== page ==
Andy Lloyd's

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Science was Wrong

 

by Stanton T. Friedman and Kathleen Marden

 

 

 

I can certainly see the thinking behind this book.  Stan Friedman's speciality is debunking the debunkers.  His lectures and his books take sloppy negativism to task, and turn many armchair sceptics into a laughing stock.  "Science Was Wrong" takes that general thrust a step further. 

Throughout the history of science there have been 'impossibilists' who have denounced the latest discovery or technical innovation as rubbish, often as a knee-jerk reaction.  Of course, scepticism is part of the philosophy of science - new ideas are scrutinised by peers carefully, and reproducible methodologies are essential to good science.  This book has no problem with that.  The problem is the more human element to peer review.  Egos, vested interests, politics, moral and religious objections, and evasion of responsibility are all key elements to understanding why science can go wrong.

The authors describe in detail many well-documented occasions in history when outstanding scientific work has been shot down from the sidelines by people who really should have known better.  They argue that many, many lives have been lost as a result.

   

 

For example, the invention of the jet engine, which was fist constructed in the city I live in (Gloucester, England), might have helped Britain see off the Nazis earlier on during the second world war if Frank Whittle's invention had only been taken seriously (pp22-7).  Similarly, Goddard's early work in rocketry was debunked publicly by the New York Times, which held off 49 years before apologising (p30).  The inventor died unheralded, his work eclipsed by the German rocket scientists brought to America after the war.  Inventors often need a great deal of tenacity, as well as vision, to overcome the scepticism and ridicule that can be piled upon them from all kinds of directions.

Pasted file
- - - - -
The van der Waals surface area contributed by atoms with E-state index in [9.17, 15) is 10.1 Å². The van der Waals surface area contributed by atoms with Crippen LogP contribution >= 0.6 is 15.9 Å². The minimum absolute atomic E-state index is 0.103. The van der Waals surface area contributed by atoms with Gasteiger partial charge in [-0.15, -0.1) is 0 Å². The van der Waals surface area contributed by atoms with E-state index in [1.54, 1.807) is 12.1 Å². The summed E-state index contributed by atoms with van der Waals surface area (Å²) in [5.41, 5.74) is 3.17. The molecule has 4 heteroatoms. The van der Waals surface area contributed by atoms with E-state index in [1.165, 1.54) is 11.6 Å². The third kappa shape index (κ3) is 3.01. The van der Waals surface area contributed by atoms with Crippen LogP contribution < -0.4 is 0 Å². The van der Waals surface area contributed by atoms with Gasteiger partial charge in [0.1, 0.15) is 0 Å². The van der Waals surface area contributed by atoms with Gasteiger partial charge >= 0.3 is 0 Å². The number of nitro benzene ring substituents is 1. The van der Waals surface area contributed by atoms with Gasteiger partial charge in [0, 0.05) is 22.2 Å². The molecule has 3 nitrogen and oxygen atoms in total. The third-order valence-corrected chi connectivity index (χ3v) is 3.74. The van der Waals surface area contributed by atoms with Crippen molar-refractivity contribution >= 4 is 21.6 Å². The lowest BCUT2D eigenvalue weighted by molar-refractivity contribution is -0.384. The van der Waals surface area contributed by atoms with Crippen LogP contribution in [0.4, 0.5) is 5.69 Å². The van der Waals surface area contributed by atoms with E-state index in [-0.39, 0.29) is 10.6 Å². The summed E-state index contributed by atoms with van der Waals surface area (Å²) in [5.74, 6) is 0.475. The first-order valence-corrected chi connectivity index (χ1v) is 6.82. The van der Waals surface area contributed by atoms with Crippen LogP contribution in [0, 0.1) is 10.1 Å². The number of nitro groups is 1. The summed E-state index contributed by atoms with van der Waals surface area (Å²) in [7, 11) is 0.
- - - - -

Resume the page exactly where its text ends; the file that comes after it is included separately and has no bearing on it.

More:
The authors  argue that "technological progress comes from doing things differently in an unpredictable way" (p40).  This notion seems to be anathema to many scientists whose thinking is often more linear and rigidly structured.  Often the training of pure scientists  sceptical of technological innovation is simply inappropriate - they are not exposed sufficiently to the world of military research, and their experience beyond the narrow confines of their own speciality is insufficient to the task of judging the merits of the case.  More often, but not always, debunkers are simply lazy:

"It is certainly not scientific to do one's research by proclamation rather than investigation."  (p40)

There are some surprises in the long list of victims of bogus scepticism. Immanuel Velikovsky may have had some strange ideas about the origins of the planet Venus, but he was right about its surface temperature, as well as the emission of radio waves from Jupiter (p45) A more modern example is the ridicule heaped upon cold fusion.  The authors argue convincingly that results from new research, conducted largely away from the public's gaze, is showing great promise (Ch5).  A breakthrough would have far-reaching consequences for the entire energy sector.  Which, in itself, may be the problem.